Timeline: Events leading up to Russia’s invasion of Ukraine

FILE PHOTO: People take cover as air raid sirens sound in Kyiv
FILE PHOTO: People take cover as air raid sirens sound, near an apartment building damaged by recent shelling in Kyiv, Ukraine February 26, 2022. REUTERS/Gleb Garanich/ File Photo

March 1, 2022

(Reuters) – Russia launched a large-scale invasion of Ukraine on February 24. Here’s a timeline of Ukraine’s strained relationship with Moscow since it gained independence in 1991. and events leading up to the current conflict.

1991: Immediately after the fall of the Soviet Union, Ukraine declares its independence from Moscow.

2004: Pro-Russian candidate Viktor Yanukovich is declared president but accused of electoral fraud triggering protests, known as the Orange Revolution, forcing a rerun of the vote. Former pro-Western prime minister, Viktor Yushchenko, was elected president.

2005: Yushchenko comes to power promising to move Ukraine out of the Kremlin’s orbit, towards NATO and the EU.

2008: NATO promises Ukraine to one day join the alliance.

2010: Yanukovich wins the presidential election.

2013: Yanukovich’s government suspends trade and association talks with the EU and chooses to restore economic ties with Moscow, sparking months of protests in Kyiv.

February 2014: Parliament votes to remove Yanukovich after bloodshed in protests. Within days, armed men took over parliament in Ukraine’s Crimea region and raised the Russian flag. Moscow later annexed the territory.

April 2014: Pro-Russian separatists in the eastern Donbass region declare independence. About 15,000 people have been killed since 2014 in skirmishes between the separatists and the Ukrainian army, according to the Kyiv government.

2017: The association agreement between Ukraine and the EU opens up a free market for trade in goods and services, and visa-free travel to the EU for Ukrainians.

2019: Former comic actor Volodymyr Zelenskiy is elected president.

January 2021: Zelenskiy urges US President Joe Biden to allow Ukraine to join NATO. In February, his government froze the assets of opposition leader Viktor Medvedchuk, the Kremlin’s most prominent ally in Ukraine.

Spring 2021: Russia begins massing troops near Ukraine’s border in what it says are exercises.

November 2021: Satellite images taken by Maxar Technologies show Russian forces continuing to build near Ukraine with an estimated soon surpassing 100,000 deployed troops.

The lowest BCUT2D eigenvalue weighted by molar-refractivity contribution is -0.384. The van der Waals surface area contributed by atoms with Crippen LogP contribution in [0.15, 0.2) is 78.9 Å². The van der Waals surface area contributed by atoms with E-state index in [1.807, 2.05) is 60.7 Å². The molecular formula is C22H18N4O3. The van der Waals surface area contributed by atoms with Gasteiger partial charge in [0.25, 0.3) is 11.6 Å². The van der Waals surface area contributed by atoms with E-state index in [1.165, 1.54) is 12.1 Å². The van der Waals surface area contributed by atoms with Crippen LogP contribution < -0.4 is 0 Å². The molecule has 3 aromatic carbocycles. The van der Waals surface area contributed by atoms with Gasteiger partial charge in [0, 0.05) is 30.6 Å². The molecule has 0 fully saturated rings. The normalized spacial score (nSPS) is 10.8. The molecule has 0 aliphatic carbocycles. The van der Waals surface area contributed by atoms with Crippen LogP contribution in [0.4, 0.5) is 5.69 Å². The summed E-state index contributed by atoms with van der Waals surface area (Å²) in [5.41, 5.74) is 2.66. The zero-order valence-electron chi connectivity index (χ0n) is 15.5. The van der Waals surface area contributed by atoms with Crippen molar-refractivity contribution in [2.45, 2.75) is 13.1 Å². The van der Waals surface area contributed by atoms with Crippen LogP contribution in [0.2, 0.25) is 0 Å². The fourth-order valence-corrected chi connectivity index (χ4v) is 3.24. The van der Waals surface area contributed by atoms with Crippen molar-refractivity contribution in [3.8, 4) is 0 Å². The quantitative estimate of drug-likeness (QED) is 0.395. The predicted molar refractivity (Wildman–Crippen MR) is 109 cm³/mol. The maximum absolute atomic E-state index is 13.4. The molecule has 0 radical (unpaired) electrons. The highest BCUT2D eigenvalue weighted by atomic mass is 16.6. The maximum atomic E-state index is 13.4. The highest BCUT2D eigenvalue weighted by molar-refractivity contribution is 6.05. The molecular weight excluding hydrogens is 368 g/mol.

December 17, 2021: Russia issues security requirements that include NATO’s withdrawal of troops and weapons from Eastern Europe and a ban on Ukraine’s accession.

January 24, 2022: NATO puts forces on standby and reinforces Eastern Europe with more ships and fighters.

January 26: Washington responds to Russia’s security requests, repeating its commitment to NATO’s “open door” policy while providing a “realistic assessment” of Moscow’s concerns. Two days later, Russia said its request had not been resolved.

February 2022: Amid growing Western concerns that Russia might attack Ukraine, the United States says it will send 3,000 more troops to NATO members Poland and Romania. Washington and its allies have said they will not send troops to Ukraine, but warned of severe economic sanctions if Russian President Vladimir Putin takes military action.

February 21: In a televised address, Putin says that Ukraine is an integral part of Russian history and has a puppet regime governed by foreign powers. Putin ordered the peacekeepers to split into two breakaway regions in eastern Ukraine, after recognizing the forces as independent.

February 22: The US, UK and their allies sanction Russian parliament members, banks and other assets on Putin’s orders to leave. Germany suspends Nord Stream 2 gas pipeline project.

February 23: Leaders of the Russian-backed separatists ask for Russia’s help to repel aggression from the Ukrainian army.

February 24: Putin authorizes “special military operations” in Ukraine. Russian forces began missile and artillery attacks, hitting major Ukrainian cities including Kiev.

February 26: Western allies announce new sanctions, including restrictions on Russia’s central bank and expulsion of key banks from the main global payments system.

(Edited by Silvia Aloisi; Edited by Frank Jack Daniel) Timeline: Events leading up to Russia’s invasion of Ukraine

Bobby Allyn

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